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Finally – this is the perfect Chai!

I’ve been struggling with finding (and preparing) the perfect cup of chai for a few years now. On my last India trip I asked my local friend Juhi how they do chai at home but she simply said: ‘But it’s so easy! You simply take {…insert long list of spices here…} and the right quantity of milk, boil it on the stove – and that’s all there is to it!’

The perfect kitchen for the perfect chai!

The perfect kitchen for the perfect chai!

After coming back from India I decided to give it yet another go. I thought: Fine, let’s forget about all the ready-to-infuse-teabags and try the real thing (we have about 23 boxes of chai, barely touched, in the cupboard and I can confidently say that I’ve bought everything both supermarkets and health food stores have on offer). But even after gathering all the spices needed from an Indian grocery store – which is what you’ll need to do, unless cardamom seeds, cinnamon, cloves, star anise, nutmeg and ginger are all staples in your kitchen – it didn’t turn out quite right.

I wanted a chai that tastes as silky, rich, comforting, creamy, spicy, and also as pungent as the one you buy from the chai wallah in India, the caramel liquid stirred in a huge metal pot and served in tiny clay pots (traditional version) or plastic cups (21st century version). The kind of chai that leaves you satisfied, just like an excellent meal, warms body and soul and creates a slight tingle of excitement in the belly.

None of this seemed possible back home. Chai either turned out to be English Breakfast tea with a hint of spice, or a spice tea without the pungent, rich feel to it. I had tried all the major brands and had almost given up – until I saw an unfamiliar pack of loose chai tea in a friend’s cupboard: Byron Chai. She prepared two cups, and the first sip transported me straight to heaven. This tea is all you could ever want from a chai! Apart from all of the above, it’s also blended and packaged by a boutique Australian company based in New South Wales, so not only do you get an absolutely authentic taste, you also support a local business rather than an international corporation. The small team selects the spices and blends them with low tannin, pesticide free black teas, and there’s a new ‘Whole Spice Blend’ which is lower in caffeine than the signature ‘Indian Spiced Tea’ blend.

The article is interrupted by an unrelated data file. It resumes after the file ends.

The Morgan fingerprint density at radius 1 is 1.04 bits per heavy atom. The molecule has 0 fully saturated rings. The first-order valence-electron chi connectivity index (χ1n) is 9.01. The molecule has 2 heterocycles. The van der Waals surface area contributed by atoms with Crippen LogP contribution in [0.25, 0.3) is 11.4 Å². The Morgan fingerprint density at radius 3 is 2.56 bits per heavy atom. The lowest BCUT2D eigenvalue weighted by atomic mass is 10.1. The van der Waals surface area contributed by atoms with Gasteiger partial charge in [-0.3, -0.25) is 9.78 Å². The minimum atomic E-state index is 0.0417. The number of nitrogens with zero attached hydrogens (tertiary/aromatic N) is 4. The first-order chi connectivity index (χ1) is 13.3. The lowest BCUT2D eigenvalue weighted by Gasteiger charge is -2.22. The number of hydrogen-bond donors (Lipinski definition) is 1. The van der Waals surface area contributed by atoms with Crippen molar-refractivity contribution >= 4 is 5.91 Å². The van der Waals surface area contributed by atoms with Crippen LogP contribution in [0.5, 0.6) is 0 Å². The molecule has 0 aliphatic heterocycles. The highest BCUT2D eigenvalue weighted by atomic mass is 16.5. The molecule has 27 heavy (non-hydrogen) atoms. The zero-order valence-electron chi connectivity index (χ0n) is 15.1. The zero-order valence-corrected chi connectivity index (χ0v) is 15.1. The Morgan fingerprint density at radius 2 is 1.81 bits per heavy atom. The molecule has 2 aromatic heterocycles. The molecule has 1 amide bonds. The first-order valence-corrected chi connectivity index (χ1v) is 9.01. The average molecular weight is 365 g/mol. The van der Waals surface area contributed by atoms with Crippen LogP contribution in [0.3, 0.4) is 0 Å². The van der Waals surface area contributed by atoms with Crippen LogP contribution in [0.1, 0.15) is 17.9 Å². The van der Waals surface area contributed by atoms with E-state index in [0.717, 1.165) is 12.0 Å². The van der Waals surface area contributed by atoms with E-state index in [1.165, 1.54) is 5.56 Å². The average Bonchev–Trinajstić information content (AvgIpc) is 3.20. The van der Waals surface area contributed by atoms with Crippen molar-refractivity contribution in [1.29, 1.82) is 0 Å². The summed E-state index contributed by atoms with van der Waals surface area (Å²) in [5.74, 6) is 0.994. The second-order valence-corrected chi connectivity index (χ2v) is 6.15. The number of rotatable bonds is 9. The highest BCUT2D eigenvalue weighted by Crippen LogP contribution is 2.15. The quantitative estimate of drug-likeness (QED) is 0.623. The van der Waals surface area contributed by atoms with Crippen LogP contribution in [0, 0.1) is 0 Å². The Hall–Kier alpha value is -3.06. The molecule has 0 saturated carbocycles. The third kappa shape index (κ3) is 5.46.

The box features Australian artist Gary Worley

The box features work by Australian artist Gary Worley

What I love about these teas is that you simply cannot go wrong with preparing them. Some tea blends require you to stand next to the stove and continuously stir for the recommended 20min, but this tea is ready in 5-10min, without being weak in taste. They recommend 1/3 milk to 2/3 water but I mix equal parts of milk and water and the spices still come out nicely. In summer I love a chilled chai, and just before going to bed brew some of the caffeine free versions.

Then I sit back, relax and plan my next trip to India!

What’s your favourite chai and how do you brew it?

I’d love to hear your thoughts!

~ Andrea

Image credits: BBC/Byron Chai

14 replies »

  1. The best chai I’ve ever had, hands down, is at one of the guesthouses on the Annapurna Circuit trek. I only wish I remember the name of the place! Second place goes to a little wallah’s hole-in-the-wall in Kathmandu (Thamel), where I spent many mornings for nothing else but that perfect cuppa 😉


    • I’m certain that in India and Nepal they add some sort of secret ingredient to their chai teas which they never tell us about. Anyway, it just adds to the mystery, craving and urge to travel back there!


  2. I have a recipe that uses tea bags AND a lot of spices. I like it. I have a few boxes of Chai tea in my cupboard too. And when I posted something about the inconsistency I get at stores someone gave me the recipe. It wasn’t strong enough for me so I made another version and post it on my blog. I have to post things so I remember. I doubt my recipe compares to what you had in India, but I like it!


  3. Beautiful photos! I love chai, especially as a morning tea or dessert tea when I need a little sweet and spicy fix 🙂 I must admit, I do just buy the Tetley tea bags, but I will have to seek out a bag of Byron Chai now!


    • There’s really no comparison between tea bags and loose tea! Brewing chai myself seemed daunting at first but I found that this one is really “fool proof” – enjoy!


  4. Gorgeous photographs. I love chai as well, once a week a stall at our local farmer’s market sells mugs of amazing chai. Other than that I am one of those oddities who makes their own. However, I still stand by the belief that everything tastes better when made for me, so I’m keeping an eye out for this brand now! Thanks!


  5. beautiful photography . makes you want to go to india. we are doing a chai tasting at body flow yoga in windsor this saturday for anyone who wants to try a local chai brew from thespicepeople.


  6. Thanks for this post! I simply love chai tea and like you, have tried so many! I’m glad you found one in Australia! I will look out for that brand.


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